Review: Artemis Fowl

By Christian DiMartino

Artemis Foul.

Wasn’t sure if anyone had made that joke about Kenneth Branagh’s disastrous Artemis Fowl, but it had to be done. By now, if interest in this film was expressed, it has since been retracted, because once the people saw it, they realized what trash it was. Now, I have finally seen it, and… yes. It’s bad.

Branagh is a talented actor and filmmaker, but one cannot help but wonder what he was thinking with Artemis Fowl. Perhaps he wasn’t. Artemis Fowl aspires to be so many things, and as a result, it hardly achieves a thing. A long, bizarre, often terrible but mostly just cluttered and confused 90 minutes, the final film feels as if the writers, cast, and crew skimmed the book, and included the stuff that stood out to them. Admittedly, I have not read the books. Yet this series has been around for about 20 years, and if someone has been eagerly awaiting for a satisfying film adaptation of it, well, they should probably just continue waiting.

To be perfectly honest, at about the 20 minute mark of this film, it occurred to me that I didn’t really have a clue what this film was about. Truth be told, I don’t think anyone did. So for my synopsis, I will turn to IMDb for help. Set in Ireland, Artemis Fowl tells the story of a child thief prodigy (I don’t know) with a world renowned father (Colin Farrell). Pops is kidnapped by a raspy voiced villain that never receives a proper introduction, or development of any form, and soon Artemis searches for a secret society of fairies in order to find him and save him.

Alright, so, where do I begin? Well to me this film suffers for the same reason that The Dark Tower did a few years ago, except somehow that was better. That problem being, they attempt to jam in so much material here that it never sticks. None of these characters, none of these worlds, none of these rules come anywhere near to coherence or development. The goal, I imagine, was to establish a universe and world-build. Yet it doesn’t exactly do either. They simply just throw stuff at you, as if they made it up as they went along. It also doesn’t help that, amidst this lack of world building, they give us half-dimensional characters… and they have the gall to try and add emotional arcs to them. Take, for example, a fairy that Artemis befriends. Not much is known about her, and Artemis barely knows her… and all of a sudden, she starts talking about her dead dad. No disrespect to the dead, but don’t try and force emotion on us, especially if it’s so lazily shoehorned in.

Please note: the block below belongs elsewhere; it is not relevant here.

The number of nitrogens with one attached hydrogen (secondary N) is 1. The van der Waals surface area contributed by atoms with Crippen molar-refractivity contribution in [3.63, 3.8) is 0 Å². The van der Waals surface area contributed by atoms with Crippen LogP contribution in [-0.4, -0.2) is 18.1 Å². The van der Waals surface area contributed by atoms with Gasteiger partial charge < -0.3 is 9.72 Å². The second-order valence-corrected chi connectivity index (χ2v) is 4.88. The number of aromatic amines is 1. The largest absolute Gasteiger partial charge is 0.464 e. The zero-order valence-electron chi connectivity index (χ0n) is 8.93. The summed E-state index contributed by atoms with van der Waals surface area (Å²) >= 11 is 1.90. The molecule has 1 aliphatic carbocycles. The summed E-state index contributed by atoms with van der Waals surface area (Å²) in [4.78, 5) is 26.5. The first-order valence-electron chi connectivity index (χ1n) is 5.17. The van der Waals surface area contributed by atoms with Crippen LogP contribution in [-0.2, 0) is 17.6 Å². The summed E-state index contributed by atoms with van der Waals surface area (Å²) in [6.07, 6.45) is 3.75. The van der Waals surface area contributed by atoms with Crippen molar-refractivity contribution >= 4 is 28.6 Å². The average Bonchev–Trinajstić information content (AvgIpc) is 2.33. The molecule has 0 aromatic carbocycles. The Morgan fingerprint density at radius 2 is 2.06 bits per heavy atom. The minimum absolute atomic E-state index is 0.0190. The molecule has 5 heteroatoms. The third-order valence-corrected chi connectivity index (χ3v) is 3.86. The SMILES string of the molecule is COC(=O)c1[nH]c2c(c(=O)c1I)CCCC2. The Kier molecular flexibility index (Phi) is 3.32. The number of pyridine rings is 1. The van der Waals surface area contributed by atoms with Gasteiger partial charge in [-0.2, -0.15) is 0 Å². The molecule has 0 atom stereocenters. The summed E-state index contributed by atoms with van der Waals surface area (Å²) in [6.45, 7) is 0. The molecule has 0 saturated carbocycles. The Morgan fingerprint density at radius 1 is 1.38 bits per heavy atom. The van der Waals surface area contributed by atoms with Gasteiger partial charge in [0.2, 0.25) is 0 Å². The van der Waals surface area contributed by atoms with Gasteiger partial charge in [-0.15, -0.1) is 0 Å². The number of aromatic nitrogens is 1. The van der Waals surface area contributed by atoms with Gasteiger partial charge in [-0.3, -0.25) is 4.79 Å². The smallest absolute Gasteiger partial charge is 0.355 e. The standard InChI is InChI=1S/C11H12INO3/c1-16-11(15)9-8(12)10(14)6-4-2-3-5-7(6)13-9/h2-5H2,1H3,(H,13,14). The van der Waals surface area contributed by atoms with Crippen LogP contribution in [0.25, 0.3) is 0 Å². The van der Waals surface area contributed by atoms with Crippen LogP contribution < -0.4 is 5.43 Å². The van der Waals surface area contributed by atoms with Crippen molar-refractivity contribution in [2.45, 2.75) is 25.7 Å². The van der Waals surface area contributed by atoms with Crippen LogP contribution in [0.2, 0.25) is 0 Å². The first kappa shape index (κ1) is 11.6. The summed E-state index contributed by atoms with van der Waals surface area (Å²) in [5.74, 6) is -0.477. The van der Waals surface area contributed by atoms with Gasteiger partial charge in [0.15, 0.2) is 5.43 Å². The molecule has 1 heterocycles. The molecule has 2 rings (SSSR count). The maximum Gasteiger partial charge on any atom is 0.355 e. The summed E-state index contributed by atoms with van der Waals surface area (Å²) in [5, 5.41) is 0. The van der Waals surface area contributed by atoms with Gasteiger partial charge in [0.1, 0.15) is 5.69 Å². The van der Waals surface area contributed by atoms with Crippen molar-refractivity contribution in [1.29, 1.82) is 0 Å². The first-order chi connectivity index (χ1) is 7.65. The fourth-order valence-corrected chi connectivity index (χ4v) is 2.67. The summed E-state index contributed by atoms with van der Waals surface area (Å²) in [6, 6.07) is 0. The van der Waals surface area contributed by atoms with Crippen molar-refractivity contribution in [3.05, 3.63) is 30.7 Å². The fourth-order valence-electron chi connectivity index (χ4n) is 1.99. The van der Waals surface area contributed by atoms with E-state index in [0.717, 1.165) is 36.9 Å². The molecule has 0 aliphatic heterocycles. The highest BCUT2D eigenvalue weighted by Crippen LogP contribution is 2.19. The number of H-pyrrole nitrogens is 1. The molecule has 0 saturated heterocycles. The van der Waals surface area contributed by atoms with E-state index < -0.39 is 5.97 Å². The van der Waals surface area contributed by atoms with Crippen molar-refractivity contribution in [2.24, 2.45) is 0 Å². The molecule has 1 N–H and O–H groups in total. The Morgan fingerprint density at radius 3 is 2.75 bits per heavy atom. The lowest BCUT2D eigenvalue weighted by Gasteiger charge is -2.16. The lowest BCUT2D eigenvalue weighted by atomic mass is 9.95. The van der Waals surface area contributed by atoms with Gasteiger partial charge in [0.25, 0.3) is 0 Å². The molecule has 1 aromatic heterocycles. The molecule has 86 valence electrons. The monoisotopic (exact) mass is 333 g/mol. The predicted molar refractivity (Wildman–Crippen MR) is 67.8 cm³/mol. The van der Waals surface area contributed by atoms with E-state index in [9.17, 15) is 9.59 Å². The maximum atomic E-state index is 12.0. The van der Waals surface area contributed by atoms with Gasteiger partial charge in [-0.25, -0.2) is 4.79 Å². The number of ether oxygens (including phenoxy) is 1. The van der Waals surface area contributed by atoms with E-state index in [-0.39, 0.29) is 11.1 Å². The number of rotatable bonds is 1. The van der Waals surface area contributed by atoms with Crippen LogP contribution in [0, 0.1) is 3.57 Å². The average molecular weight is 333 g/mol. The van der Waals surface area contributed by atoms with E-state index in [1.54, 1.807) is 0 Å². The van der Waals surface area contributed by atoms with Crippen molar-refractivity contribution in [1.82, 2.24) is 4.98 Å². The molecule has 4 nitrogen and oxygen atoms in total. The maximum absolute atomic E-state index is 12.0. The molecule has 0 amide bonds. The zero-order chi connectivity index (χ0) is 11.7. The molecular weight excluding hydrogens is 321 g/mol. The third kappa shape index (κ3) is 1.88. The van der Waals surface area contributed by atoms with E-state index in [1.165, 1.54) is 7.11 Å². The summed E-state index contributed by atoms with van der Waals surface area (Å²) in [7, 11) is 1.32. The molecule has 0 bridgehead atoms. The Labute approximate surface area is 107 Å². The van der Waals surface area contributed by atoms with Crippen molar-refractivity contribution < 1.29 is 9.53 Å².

Its oblivious lack of development also doesn’t help in terms of the abilities of these characters. Take a fairy-ish character played by Josh Gad. He is sort of the storyteller here, and he himself forgot to mention that he can extend his jaw so then he can eat his way through the ground, with dirt literally flying out of his butt. I am not joking, dirt flies out of this man’s anus. It occurs, and it is never discussed again. Perhaps on paper, some of these ideas worked. Well, maybe not that one.

It also doesn’t help that the CGI here is pretty lackluster. Artemis Fowl was scheduled for a summer theatrical release date, but of course with COVID-19 that didn’t happen, hence why it was sent to Disney+. My guess is, they knew it was crap, and didn’t have faith in it, but anyways, seeing as this was to be a theatrical release, that means that it wasn’t just some Disney+ original made for chum-change. Oh no, they actually poured money into this… or, at least, they should have. There is barely a visual effects shot here that looks convincing. In 2000, I would have understood, but now? Not so much.

Also, can we talk about Judi Dench for a second? I love her, she’s a world-class talent and all that. I also heard a rumor a few years back that she was losing her eye-sight, which would make sense considering she starred in this and Cats back to back. I mean, watching either movie would certainly damage the retinas, but she also mustn’t be reading her scripts. Seriously, what the hell is she doing here? Dressed like a leprechaun Power Ranger and speaking in a raspy voice, Dench’s performance, like everyone else’s, doesn’t work, and she needs to strongly consider getting another agent.

Not a whole lot works, or sticks, in Artemis Fowl. Perhaps one-star is too kind, but there are worse movies out there. This is a terrible film with its fair share of awful moments, but it’s not as bad as it is jumbled. Somewhere along the way, this script must have been hacked to death. Or, maybe, that’s just what the people involved in this dud wished for.

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